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A Brief History of the Modern Presidential Debate

Monday, September 29, 2008

Most Americans may not realize that formal presidential debates are a somewhat recent phenomenon.

Americans today take for granted that every presidential campaign will feature at least three official debates between the candidates. So it came as a surprise last week when John McCain announced that he might skip his first debate with Barack Obama in order to remain on Capitol Hill and negotiate an agreement on financial legislation. In the end, McCain flew down to Mississippi, and the debate went on as planned.

Most Americans may not realize that formal presidential debates are a somewhat recent phenomenon. Such debates were not a standard feature of 20th-century American politics until the first televised debate between John F. Kennedy and Richard Nixon in 1960. Even after that, presidential candidates refused to debate at all during the 1964, 1968, and 1972 campaigns.

In 1960, conventional wisdom said that Nixon lost the election at least partly because he lost the first debate (voters who listened to the debate on the radio thought Nixon had won, while those who watched it on TV deemed Kennedy the victor). If debates could have such negative consequences, why should the frontrunner bother participating? It was considered a needless risk. In 1964, President Lyndon Johnson refused to debate Arizona Senator Barry Goldwater. By mid-September of that year, a Gallup poll showed Johnson leading Goldwater by a margin of 65 percent to 29 percent. Not known for his public debating skills, LBJ saw nothing to gain from a debate. It was a shrewd decision: he went on to win the general election by a landslide, capturing over 61 percent of the vote to Goldwater’s 38.5 percent.

Presidential candidates refused to debate at all during the 1964, 1968, and 1972 campaigns.

In 1968, Nixon was the Republican candidate once again. Mindful of his poor performance eight years earlier, he refused to debate Vice President Hubert Humphrey. Nixon was not known for his rhetorical skills, and a mid-September Gallup poll found him leading Humphrey by 43 percent to 34 percent. Much like Johnson in 1964, Nixon felt that a debate would only hurt his candidacy, as it had in 1960. It is impossible to know just how much Nixon’s refusal to debate influenced voters. But the 1968 presidential race became extremely close during its final weeks, and on Election Day Nixon won by a razor-thin margin of 43.4 percent to Humphrey’s 42.7 percent.

Four years later, Nixon refused once again to debate his opponent. This time it was South Dakota Senator George McGovern, a very liberal Democrat who trailed Nixon by 25 percentage points in early September. A debate could only diminish his lead, Nixon reckoned, and he did not wish to present McGovern with such an opportunity. In this case, Nixon’s refusal to debate made no difference to the election outcome, as he wound up trouncing McGovern by a margin of 60.7 percent to 37.5 percent.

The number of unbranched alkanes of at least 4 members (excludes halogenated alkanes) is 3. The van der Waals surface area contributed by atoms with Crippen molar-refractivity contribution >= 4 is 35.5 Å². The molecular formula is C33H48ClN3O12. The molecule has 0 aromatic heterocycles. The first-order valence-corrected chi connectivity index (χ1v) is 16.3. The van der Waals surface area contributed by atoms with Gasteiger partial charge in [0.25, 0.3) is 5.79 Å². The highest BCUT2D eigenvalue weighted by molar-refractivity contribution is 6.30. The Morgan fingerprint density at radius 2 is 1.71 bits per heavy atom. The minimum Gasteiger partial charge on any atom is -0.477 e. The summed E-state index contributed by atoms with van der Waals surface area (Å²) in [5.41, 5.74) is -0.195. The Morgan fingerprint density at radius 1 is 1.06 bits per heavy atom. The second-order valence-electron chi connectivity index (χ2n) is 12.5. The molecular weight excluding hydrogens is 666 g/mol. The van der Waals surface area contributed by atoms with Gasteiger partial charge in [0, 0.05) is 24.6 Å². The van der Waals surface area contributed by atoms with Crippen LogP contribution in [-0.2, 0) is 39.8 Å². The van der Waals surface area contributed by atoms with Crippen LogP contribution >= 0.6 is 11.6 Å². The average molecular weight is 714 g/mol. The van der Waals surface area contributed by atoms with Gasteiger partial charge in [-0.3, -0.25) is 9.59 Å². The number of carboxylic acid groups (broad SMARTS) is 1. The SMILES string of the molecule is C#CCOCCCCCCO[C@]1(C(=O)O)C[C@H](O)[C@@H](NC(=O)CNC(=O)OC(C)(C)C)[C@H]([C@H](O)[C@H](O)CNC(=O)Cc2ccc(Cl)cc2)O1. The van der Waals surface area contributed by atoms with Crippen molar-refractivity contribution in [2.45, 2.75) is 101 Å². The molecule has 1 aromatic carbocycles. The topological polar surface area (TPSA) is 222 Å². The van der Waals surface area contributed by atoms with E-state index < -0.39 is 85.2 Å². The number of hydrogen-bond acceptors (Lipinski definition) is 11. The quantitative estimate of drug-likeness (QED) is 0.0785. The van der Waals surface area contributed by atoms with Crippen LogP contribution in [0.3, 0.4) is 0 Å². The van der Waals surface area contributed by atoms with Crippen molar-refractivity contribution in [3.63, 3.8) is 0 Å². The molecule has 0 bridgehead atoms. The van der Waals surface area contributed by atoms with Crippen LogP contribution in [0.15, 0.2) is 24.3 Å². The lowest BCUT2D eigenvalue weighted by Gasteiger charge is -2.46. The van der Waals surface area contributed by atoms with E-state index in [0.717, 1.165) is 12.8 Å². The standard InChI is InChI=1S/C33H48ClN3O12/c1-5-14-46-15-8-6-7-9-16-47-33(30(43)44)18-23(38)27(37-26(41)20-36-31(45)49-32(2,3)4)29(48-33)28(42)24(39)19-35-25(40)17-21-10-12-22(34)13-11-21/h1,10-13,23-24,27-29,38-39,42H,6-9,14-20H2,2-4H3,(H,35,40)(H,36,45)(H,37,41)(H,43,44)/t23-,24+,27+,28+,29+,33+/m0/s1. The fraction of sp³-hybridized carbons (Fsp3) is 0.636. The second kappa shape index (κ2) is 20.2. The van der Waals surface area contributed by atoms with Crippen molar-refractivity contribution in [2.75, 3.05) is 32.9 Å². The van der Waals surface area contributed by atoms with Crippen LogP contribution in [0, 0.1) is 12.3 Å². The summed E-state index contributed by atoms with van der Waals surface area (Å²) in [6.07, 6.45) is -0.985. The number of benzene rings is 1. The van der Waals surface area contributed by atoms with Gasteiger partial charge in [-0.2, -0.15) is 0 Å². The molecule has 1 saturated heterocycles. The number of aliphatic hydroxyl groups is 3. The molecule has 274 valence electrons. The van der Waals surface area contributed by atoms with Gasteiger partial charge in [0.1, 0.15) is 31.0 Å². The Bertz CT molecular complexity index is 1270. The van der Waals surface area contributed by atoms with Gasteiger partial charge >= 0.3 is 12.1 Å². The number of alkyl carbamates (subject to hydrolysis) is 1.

In 1980, President Jimmy Carter refused to attend the first debate, held on September 28, because it included independent candidate John Anderson. The debate went forward, though, with Anderson debating Republican challenger Ronald Reagan. Some news reports suggested that Anderson actually gave a better performance than Reagan. However, since Carter was absent, the TV audience was miniscule.

In 1964 and 1972, Presidents Johnson and Nixon had seen no reason to jeopardize their massive leads by engaging in a debate. But by mid-September 1980, Carter had no such lead; indeed, the polls showed a dead heat, with both Carter and Reagan stuck at 39 percent. The second debate was scheduled for only a week before Election Day. At that point, Reagan was up by 3 points in the polls. Anderson was not invited to participate, and Carter decided to attend. The widespread impression after the debate was that Carter had won. In a post-debate poll, Gallup found that support for Carter had increased to 45 percent while support for Reagan had dropped to 39 percent.

But any advantage Carter may have gained from the debate proved ephemeral. Reagan had done well enough, demonstrating that he could hold his own against the president of the United States. On November 4, 1980, he won the election with 50.7 percent of the vote to Carter’s 41 percent. From that point on, voters became so accustomed to the official presidential debates that no candidate could afford to opt out.

Jessica Leval is a research assistant at the American Enterprise Institute.

Image by The Bergman Group/Darren Wamboldt/Shutterstock.

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